Editors' ChoiceCancer

Phosphatase Culprits in Cancer

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Science's STKE  25 May 2004:
Vol. 2004, Issue 234, pp. tw189
DOI: 10.1126/stke.2342004TW189

The identification of genes that are mutated in cancer cells can provide important clues to tumor pathogenesis. Working with a large collection of human colorectal tumors and matched normal tissue, Wang et al. have systematically sequenced the entire family of genes coding for an important group of cellular signaling enzymes called protein tyrosine phosphatases. Sequence alterations in phosphatase genes were found in about 25% of the tumors, and biochemical analysis confirmed that at least a subset of these alterations had functional effects on phosphatase activity. In addition to identifying potential tumor suppressor genes, this comprehensive sequencing approach may have future applications in the design of personalized cancer therapy.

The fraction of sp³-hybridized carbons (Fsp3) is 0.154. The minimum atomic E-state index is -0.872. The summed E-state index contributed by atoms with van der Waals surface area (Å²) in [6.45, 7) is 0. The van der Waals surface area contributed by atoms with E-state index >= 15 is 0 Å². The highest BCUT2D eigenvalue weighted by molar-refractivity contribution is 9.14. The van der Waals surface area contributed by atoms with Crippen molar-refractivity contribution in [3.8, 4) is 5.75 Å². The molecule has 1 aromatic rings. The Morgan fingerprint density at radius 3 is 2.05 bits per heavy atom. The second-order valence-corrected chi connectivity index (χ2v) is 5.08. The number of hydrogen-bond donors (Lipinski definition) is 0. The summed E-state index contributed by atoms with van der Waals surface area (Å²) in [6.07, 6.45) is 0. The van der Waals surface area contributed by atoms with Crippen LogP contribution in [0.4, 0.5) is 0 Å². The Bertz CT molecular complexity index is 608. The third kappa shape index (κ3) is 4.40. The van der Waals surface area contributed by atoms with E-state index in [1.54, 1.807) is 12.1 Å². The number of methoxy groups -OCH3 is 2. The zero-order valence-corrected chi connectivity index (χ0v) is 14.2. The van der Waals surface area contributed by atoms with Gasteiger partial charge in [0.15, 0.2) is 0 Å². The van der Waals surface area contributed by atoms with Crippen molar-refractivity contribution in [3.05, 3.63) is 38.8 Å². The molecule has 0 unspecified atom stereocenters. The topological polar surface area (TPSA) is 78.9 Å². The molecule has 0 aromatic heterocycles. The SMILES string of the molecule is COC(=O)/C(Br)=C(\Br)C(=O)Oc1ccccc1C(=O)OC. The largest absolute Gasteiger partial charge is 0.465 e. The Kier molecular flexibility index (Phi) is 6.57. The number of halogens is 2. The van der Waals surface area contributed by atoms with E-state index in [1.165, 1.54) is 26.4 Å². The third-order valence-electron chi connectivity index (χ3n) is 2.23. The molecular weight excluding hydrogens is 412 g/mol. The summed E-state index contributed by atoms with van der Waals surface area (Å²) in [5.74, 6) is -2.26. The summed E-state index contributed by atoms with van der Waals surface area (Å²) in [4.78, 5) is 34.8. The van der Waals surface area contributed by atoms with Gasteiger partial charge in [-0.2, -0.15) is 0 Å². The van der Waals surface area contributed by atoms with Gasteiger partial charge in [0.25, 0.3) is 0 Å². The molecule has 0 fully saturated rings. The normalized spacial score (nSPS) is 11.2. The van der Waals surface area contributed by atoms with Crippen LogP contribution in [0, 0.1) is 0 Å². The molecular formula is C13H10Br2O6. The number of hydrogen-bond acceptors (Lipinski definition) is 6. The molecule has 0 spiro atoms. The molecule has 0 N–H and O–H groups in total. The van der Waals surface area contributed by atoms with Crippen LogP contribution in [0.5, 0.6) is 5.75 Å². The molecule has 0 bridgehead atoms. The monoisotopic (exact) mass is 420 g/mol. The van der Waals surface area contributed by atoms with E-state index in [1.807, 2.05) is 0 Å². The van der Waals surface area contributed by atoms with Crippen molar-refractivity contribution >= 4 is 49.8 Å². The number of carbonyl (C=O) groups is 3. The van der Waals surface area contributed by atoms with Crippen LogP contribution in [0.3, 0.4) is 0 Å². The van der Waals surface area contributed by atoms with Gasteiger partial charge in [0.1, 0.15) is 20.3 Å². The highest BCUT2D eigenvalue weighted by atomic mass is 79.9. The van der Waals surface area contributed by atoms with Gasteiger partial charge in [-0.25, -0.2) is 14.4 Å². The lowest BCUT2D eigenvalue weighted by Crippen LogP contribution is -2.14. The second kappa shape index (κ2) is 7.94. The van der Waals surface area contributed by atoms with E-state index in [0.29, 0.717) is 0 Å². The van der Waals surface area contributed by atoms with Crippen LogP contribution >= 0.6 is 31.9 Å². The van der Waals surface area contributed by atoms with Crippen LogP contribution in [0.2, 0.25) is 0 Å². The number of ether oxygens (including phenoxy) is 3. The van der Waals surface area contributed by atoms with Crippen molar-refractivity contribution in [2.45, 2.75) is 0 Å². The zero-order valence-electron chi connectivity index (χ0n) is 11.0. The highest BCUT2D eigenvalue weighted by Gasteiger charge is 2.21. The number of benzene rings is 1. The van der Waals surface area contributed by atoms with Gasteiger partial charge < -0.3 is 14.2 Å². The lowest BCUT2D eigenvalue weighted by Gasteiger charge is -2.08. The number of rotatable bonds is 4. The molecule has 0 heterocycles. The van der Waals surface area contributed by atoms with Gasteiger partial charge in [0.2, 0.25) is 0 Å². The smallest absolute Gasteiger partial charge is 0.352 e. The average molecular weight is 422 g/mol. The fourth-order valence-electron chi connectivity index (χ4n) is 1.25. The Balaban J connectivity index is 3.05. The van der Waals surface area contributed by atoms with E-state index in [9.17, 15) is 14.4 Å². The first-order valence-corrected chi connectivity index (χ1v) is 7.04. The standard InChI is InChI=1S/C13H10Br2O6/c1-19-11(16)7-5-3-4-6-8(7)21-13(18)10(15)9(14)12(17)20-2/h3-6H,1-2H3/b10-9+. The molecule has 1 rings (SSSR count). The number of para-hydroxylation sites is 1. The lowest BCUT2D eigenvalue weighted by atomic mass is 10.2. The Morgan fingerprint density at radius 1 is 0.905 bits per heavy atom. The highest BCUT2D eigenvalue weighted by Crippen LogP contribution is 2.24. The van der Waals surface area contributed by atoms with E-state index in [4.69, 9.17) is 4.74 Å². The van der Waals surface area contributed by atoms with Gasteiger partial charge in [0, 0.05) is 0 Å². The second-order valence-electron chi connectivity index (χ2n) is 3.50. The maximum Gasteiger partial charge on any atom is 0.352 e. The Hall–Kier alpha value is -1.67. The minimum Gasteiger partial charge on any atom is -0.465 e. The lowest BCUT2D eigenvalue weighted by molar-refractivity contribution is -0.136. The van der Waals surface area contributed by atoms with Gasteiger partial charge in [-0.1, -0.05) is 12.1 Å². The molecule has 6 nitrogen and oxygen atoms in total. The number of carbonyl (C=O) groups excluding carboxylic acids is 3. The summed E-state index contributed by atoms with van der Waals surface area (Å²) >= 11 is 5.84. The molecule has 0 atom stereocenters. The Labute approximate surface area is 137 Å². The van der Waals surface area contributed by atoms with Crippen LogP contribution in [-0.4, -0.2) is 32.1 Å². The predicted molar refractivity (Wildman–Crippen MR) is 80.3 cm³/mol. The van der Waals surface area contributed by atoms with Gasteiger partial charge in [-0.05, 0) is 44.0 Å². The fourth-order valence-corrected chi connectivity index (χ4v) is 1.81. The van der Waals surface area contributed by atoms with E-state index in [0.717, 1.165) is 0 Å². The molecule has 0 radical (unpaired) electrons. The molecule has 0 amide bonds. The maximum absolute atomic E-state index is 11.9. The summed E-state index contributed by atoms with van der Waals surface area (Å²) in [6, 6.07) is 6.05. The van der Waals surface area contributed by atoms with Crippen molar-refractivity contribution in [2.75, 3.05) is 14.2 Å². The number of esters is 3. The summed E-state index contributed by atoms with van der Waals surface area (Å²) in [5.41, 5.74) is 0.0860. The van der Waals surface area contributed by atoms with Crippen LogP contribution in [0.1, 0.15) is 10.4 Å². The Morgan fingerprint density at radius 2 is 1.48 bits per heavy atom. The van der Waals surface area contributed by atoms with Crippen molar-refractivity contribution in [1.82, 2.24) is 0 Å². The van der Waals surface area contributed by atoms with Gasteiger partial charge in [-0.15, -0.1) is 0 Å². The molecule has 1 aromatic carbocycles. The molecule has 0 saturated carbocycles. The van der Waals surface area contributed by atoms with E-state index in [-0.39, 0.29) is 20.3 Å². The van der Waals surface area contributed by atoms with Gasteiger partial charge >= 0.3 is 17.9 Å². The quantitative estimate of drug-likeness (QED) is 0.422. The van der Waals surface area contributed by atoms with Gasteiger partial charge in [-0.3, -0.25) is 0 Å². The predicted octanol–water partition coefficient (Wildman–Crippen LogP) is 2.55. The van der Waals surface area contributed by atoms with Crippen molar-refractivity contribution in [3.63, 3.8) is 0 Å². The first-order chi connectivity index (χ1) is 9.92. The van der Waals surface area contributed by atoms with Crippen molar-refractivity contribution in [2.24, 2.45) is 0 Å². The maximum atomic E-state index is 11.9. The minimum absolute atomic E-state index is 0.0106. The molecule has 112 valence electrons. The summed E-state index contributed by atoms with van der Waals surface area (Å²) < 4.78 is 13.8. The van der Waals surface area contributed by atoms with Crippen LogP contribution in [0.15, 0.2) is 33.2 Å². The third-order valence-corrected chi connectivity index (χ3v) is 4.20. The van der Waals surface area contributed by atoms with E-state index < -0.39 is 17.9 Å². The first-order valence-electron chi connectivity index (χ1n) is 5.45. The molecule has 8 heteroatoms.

Z. Wang, D. Shen, D. W. Parsons, A. Bardelli, J. Sager, S. Szabo, J. Ptak, N. Silliman, B. A. Peters, M. S. van der Heijden, G. Parmigiani, H. Yan, T.-L. Wang, G. Riggins, S. M. Powell, J. K. V. Willson, S. Markowitz, K. Kinzler, B. Vogelstein, V. E. Velculescu, Mutational analysis of the tyrosine phosphatome in colorectal cancers. Science 304, 1164-1166 (2004). [Abstract] [Full Text]

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